New power-plant siting law could include provision that makes building electric facilities in state easier
In what appears to be a subtle shift in energy policy, Gov. Eliot Spitzer’s top energy official said Wednesday that “all new clean power-generation sources” could be included in a new power-plant siting law.
Paul DeCotis, deputy secretary for energy, made the comment during the annual legislative breakfast of the Energy Association of New York State, a trade group that represents utilities, including National Grid.
A new siting law would help pave the way for electric power plants to be built in the state by streamlining the regulatory and permit-granting process.
Although the state’s electricity needs are currently being met, projections show more generation may be needed by 2012 to meet growing demand, especially in metropolitan New York City.
A previous law, known as Article 10, expired in 2003. But the Legislature has not been able to agree on how to write the law.
Last year, disagreements over nuclear and coal plants blocked approval. While the Senate wanted nuclear and coal plants included, the governor and the Assembly wanted to keep nuclear out and to limit coal.
DeCotis did not mention any specific fuel sources in his speech Wednesday. But he said that getting a new siting law passed this year was a priority for Spitzer.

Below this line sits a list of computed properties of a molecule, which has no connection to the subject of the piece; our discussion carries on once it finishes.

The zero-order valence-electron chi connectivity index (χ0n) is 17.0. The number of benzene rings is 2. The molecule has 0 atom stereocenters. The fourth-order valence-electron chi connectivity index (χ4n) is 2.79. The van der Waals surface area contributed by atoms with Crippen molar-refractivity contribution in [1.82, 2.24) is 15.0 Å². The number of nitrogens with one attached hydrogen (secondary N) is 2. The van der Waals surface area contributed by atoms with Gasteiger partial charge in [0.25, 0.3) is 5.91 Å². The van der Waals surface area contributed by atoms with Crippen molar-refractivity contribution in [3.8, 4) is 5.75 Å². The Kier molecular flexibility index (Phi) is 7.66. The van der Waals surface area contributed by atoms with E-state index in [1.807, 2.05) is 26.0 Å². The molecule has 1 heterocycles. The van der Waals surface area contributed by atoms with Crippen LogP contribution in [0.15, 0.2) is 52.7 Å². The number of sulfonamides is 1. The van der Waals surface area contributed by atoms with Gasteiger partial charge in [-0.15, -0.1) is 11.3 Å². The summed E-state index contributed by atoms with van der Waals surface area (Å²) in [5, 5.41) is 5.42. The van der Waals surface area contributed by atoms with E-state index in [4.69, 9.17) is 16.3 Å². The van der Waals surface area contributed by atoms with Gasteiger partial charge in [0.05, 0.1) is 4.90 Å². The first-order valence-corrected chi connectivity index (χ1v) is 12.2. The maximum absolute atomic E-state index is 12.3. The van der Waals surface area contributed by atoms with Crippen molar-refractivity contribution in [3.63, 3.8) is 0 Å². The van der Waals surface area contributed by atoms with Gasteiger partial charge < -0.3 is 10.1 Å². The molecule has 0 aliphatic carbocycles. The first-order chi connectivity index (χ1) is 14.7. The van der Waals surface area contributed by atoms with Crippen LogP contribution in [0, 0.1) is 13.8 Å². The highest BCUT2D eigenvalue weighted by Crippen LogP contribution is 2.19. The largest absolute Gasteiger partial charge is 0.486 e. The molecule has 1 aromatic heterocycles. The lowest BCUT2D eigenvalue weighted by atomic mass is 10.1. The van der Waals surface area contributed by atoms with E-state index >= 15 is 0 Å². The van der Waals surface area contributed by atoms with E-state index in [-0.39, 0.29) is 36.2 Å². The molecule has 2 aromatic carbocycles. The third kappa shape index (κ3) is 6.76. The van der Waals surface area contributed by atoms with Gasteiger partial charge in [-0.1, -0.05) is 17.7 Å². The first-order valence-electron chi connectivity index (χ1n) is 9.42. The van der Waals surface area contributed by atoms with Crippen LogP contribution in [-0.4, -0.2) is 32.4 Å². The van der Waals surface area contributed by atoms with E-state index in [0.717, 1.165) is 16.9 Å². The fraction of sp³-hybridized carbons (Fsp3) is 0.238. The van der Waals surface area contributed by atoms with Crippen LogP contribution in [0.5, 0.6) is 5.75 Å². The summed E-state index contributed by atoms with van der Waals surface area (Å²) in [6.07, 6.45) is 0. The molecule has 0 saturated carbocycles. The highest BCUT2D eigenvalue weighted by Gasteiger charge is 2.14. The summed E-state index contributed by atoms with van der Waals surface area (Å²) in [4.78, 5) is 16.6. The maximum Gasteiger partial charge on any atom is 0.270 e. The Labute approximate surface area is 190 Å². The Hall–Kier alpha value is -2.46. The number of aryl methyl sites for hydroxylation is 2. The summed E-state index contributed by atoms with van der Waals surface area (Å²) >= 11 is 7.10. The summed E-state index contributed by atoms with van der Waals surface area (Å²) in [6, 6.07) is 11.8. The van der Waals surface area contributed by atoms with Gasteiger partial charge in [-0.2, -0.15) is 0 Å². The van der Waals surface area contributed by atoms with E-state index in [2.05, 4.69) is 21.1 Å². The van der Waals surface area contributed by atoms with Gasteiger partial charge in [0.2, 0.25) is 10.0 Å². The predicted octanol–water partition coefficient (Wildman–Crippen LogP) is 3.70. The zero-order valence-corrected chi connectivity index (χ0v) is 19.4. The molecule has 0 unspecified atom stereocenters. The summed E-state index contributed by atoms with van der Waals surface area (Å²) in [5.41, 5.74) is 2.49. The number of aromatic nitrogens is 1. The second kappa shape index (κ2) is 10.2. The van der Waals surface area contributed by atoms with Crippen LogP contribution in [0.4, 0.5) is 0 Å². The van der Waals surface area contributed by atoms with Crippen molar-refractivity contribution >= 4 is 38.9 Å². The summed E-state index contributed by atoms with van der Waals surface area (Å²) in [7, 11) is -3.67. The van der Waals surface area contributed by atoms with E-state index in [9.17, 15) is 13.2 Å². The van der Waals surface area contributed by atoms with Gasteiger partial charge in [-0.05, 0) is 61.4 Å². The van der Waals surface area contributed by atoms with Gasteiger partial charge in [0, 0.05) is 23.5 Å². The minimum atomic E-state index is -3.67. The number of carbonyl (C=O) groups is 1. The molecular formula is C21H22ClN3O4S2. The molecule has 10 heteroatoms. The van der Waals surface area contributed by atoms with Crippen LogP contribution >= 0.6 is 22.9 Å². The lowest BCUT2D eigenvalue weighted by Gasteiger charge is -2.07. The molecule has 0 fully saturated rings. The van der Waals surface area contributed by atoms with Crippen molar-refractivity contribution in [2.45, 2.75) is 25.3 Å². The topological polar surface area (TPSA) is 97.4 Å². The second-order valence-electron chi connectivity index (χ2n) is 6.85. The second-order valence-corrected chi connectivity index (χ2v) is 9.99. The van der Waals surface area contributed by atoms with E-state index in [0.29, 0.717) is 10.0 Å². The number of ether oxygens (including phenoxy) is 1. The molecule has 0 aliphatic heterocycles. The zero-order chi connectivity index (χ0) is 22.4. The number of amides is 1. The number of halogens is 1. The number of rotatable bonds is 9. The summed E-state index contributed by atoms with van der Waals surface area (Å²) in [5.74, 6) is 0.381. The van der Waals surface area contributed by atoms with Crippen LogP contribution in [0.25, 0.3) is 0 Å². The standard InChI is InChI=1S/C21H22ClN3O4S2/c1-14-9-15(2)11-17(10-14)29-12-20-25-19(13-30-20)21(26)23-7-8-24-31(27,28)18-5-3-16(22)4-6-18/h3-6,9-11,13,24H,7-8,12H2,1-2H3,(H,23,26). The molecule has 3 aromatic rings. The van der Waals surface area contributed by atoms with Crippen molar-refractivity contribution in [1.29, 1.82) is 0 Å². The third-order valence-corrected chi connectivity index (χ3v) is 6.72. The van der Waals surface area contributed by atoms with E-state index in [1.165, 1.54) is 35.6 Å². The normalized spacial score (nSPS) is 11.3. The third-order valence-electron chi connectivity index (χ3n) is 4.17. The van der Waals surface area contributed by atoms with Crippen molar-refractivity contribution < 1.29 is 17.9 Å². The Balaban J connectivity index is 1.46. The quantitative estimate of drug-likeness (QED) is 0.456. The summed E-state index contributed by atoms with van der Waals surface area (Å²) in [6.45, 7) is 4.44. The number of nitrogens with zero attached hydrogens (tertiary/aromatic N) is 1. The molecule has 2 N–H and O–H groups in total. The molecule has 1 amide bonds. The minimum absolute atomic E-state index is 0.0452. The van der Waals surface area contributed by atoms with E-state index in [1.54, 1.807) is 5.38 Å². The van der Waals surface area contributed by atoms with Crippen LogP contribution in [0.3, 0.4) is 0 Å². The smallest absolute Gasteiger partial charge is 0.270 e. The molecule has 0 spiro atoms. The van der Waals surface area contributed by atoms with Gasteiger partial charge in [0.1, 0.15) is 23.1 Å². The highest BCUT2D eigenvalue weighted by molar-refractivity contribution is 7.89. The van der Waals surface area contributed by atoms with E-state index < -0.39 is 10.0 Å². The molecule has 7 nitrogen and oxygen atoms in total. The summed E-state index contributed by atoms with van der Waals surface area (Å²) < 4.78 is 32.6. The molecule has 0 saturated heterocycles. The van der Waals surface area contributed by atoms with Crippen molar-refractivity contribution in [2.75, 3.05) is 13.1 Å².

“We are optimistic that this can be done,” he said. “Now we have to make it happen.”
Representatives of power plants in New York at the breakfast were pleased.
“This is a step in the right direction,” said Gavin Donohue, president of the Independent Power Producers of New York, an Albany trade group that represents power plant owners. “This was a really nice change.”
But a spokesman for the governor, Michael Whyland, issued a statement late Wednesday that appeared to put a damper on those feelings.
“This is a dynamic process,” Whyland said. “We’re at the earliest stages of negotiations with the Legislature this year. At this point, we have not decided to make any changes from last year’s position.”
In his State of the State address, Spitzer listed a streamlined siting law as a major priority, but specific fuels were not mentioned.
Scott Reif, a spokesman for state Senate Majority Leader Joseph L. Bruno, said it’s important to pass a new siting law “as soon as possible so we can encourage financial investment in new, clean-power generating plants that would result in more competition and lower rates.”
Spitzer has been keen on reducing greenhouse gases created when fossil fuels such as coal, oil and natural gas are burned to generate electricity. Nuclear power and renewable energy sources like wind and hydro do not emit carbon dioxide, and new technologies can make coal burn with fewer emissions.
Spitzer is also aggressively pursuing a policy called “15 by 15” that is designed to reduce energy consumption in the state by 15 percent by 2015.
Said Garry Brown, the new chairman of the state Public Service Commission, which regulates the state’s energy market: “Even if we achieve 15 by 15, that’s not going to mean we won’t need new power plants. We’re going to need a new siting law to help us get there.”
By Larry Rulison
24 January 2008
|Wind Watch relies entirely
on User Funding